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Since the election of Donald Trump, politicians, historians, intellectuals, and media pundits have been faced with a startling and urgent question: Are we threatened by fascism? Some see striking connections between our current moment and the tumultuous interwar period in Europe. But others question if these connections really reflect our current political moment or if they are another example of Eurocentrism and American provincialism speaking over a much more complex global political landscape. This discussion with Daniel Steinmetz-Jenkins, editor of Did It Happen Here?, a volume of works on fascism in the United States, Michael Kazin (Georgetown University), and Thomas Zimmer (Georgetown University) explores whether it is fair to say that fascism is alive and well in America today, or whether the historical comparison faces significant limitations. Is fascism significantly influencing—even threatening to dominate—modern American politics? Is it happening here?




Daniel Steinmetz-Jenkins is an Assistant Professor in the College of Social Studies at Wesleyan University (Middletown, CT). His training is in Modern European Intellectual History with a focus on Europe and the World since the 20th Century. He is the editor of the new volume, Did it Happen Here? Perspectives on Fascism and America, published by W.W. Norton. He is completing a book titled Impossible Peace, Improbable War: Raymond Aron and World Order.


Thomas Zimmer is a historian and DAAD Professor at Georgetown University. His work focuses on the recent history of U.S. democracy and its discontents—specifically on anti-democratic tendencies and impulses on the American Right since the 1930s. He is currently writing a book titled Trumpism: An American History in which he tries to situate Trumpism as a political, social, and cultural phenomenon in the longer-term context of U.S. history. He also writes the Democracy Americana newsletter on Substack and hosts the Is This Democracy podcast. Before coming to Georgetown in 2021, he was an Assistant Professor at Freiburg University in Germany.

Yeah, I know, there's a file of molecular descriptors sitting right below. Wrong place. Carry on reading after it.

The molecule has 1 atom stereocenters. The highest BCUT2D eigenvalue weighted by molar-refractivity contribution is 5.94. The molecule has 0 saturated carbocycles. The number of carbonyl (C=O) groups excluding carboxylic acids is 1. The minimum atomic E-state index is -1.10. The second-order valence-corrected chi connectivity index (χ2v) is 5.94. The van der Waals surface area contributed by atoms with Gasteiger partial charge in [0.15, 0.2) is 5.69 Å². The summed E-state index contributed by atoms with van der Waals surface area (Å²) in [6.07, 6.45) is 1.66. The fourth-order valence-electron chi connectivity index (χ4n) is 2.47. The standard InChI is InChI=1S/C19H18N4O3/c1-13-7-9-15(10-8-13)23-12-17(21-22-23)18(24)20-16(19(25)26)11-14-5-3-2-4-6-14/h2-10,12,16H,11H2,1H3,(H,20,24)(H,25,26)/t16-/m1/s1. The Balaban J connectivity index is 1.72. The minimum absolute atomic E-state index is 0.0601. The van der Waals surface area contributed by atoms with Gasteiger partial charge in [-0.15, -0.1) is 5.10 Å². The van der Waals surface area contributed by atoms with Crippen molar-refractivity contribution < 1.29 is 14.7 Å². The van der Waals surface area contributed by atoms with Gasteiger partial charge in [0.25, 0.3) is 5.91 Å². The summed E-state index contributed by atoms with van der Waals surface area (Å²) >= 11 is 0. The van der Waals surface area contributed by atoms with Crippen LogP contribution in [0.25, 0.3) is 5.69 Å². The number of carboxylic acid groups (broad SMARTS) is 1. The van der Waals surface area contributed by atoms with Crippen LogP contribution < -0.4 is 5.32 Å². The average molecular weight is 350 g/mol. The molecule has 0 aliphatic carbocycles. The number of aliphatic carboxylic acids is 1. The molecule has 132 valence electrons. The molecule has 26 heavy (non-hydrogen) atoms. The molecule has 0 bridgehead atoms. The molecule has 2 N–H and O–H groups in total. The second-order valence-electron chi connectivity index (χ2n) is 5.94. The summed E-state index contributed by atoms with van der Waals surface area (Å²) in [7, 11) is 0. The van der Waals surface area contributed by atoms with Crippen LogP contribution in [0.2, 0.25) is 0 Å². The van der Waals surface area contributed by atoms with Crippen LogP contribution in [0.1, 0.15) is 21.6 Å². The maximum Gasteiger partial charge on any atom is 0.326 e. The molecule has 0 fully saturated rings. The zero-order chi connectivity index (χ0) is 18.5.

Michael Kazin is a professor of history at Georgetown University and editor emeritus of Dissent magazine. He is the author of seven books and the editor of three. His latest book, What It Took to Win: A History of the Democratic Party, was published in March 2022. It was an Editor’s Choice of the New York Times and was named by Kirkus as one of the ten best books on U.S. history published in 2022. His other books include: War Against War: The American Fight for Peace, 1914-1918 (2017) winner of the best book prize from the Peace History Society; American Dreamers: How the Left Changed a Nation (2011); A Godly Hero: The Life of William Jennings Bryan (2006); America Divided: The Civil War of the 1960s; The Populist Persuasion: An American History; and Barons of Labor: The San Francisco Building Trades and Union Power in the Progressive Era (1987), which won the Herbert Gutman Prize. He is also editor-in-chief of The Princeton Encyclopedia of American Political History (2010). He is currently writing What Labor Wants: Samuel Gompers and the Rise of American Unionism.




Laura Field is a writer and political theorist in Washington, DC. She has worked extensively on the right-wing (“New Right”) intellectuals who rose to prominence under the Trump administration and is currently writing a book on the subject for Princeton University Press.


The Elliott School can coordinate with the university to reasonably accommodate most disabilities. If you need specific accommodations, please contact the Illiberalism Studies Program at Requests should be made as soon as possible, but at least three days prior to the program to ensure accommodation.

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